- By Aliya Sternstein
- Aug 21, 2006
govmineAnd the contestants are…
You may recall our write-up on Federal Computer Week’s first-ever battle of the bands: GIT Rockin’. This is a networking event where government information technology professionals will boogie onstage to benefit the United Services Organization. Well, a panel of judges, which included people from FCW and industry partners, selected the five acts that will square off Thurs., Oct. 19, at the State Theatre in Falls Church, Va.
The bands and their government IT affiliations are:
Public Printer honored for being a good boss
- The Black Cat Blues Band — ASM Research, Maden Technologies, Department of Veterans Affairs and Kforce.
- The Fabulous Dialtones — Hughes Network Systems, Qwest Communications International, General Dynamics and the Army.
- Full Mesh — Juniper Networks.
- The Mike Cotter Band — the U.S. Mint and the House of Representatives.
- Pasaporte Latino — Voice of America and the Organization of American States.
The Council for Excellence in Government has recognized Public Printer Bruce James
for nurturing the Government Printing Office’s leaders as they guide the agency’s maturation from a printing press operation into a 21st-century digital information pipeline.
The award is presented to a sponsor of the council’s Excellence in Government Fellows Program, a 12-month leadership training and succession planning tool for agency managers. Each year, James sends senior executives through the boot camp to accelerate GPO’s transformation.
Effort to translate governmentese into English doesn’t make the grade
Government information is no good if it doesn’t make sense. Consider the muddled language found throughout the online Code of Federal Regulations.
Earlier this month, the government tried to revise some of its gobbledygook for the CFR section on employee conduct. A final rule on employee responsibilities and conduct, published in the Federal Register, states that “OPM is issuing a plain-language rewrite of its regulations regarding the standards that govern employee responsibilities and conduct as part of a review of certain OPM regulations. The purpose of the revisions is to make the regulations more readable.”
However, OPM’s execution doesn’t quite deliver on its promise. The final version is nearly identical to the original wording:
Here, for example, is the initial language for Section 735.201 on gambling:
(a) While on Government-owned or leased property or while on duty for the Government, an employee shall not conduct, or participate in, any gambling activity including the operation of a gambling device, conducting a lottery or pool, a game for money or property, or selling or purchasing a numbers slip or ticket.
(b) This section does not preclude activities:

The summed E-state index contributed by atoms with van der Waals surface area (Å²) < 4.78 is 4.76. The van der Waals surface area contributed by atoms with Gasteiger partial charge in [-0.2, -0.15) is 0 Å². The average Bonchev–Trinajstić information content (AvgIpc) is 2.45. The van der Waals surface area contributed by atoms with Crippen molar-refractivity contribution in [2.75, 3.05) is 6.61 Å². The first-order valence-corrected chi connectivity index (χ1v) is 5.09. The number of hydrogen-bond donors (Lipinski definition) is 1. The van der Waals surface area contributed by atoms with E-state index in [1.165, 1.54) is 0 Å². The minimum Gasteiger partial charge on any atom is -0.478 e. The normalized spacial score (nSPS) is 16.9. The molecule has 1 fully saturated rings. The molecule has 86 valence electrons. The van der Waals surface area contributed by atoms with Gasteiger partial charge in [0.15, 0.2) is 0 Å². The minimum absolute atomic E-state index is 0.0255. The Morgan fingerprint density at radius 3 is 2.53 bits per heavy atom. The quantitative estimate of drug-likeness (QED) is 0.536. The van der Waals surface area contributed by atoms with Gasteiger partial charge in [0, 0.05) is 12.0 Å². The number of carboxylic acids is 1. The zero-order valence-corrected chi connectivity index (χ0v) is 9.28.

The new language for Section 735.201:
What are the restrictions on gambling?
(a) While on Government-owned or leased property or on duty for the Government, an employee shall not conduct or participate in any gambling activity, including operating a gambling device, conducting a lottery or pool, participating in a game for money or property, or selling or purchasing a numbers slip or ticket.
(b) This section does not preclude activities:
(1) Necessitated by an employee’s official duties; or
Data mining, Capitol Hill style
(2) Occurring under Section 7 of Executive Order 12353 and similar agency-approved activities.
We’re certainly glad that’s cleared up.
A computer analysis of lawmakers’ diatribes shows that from 1997 to 2004, they increasingly focused on the judicial nomination process. Political science researchers, funded by the National Science Foundation, discovered the trend by applying data-mining technology to the Congressional Record.
Previously, most efforts to analyze the attention spans of elected representatives involved hand coding. The Congressional Record was off-limits because the publication contains too much information to process manually.
The study, released in July, demonstrates that it is now possible to gain insight into lawmakers’ agendas through search technology.
The team of researchers, who hail from Harvard University, the University of Michigan and Michigan State University, state in their paper: “We describe here a method for inferring, through the patterns of word choice in each speech and the dynamics of word choice patterns across time, (a) what the topics of speeches are and (b) the probability that attention will be paid to any given topic or set of topics over time.”
According to the researchers, the findings indicate that the percentage of speeches on “judicial nominations” appears to have increased just before the 2002 election, when it looked like Republicans would retake the Senate, allowing President Bush more freedom to appoint conservative judges.
“The record-holding debate in our data — the most words on one issue in a single ‘day’ of the Congressional Record — was on this topic and actually spread over two days in the real world,” the paper states.
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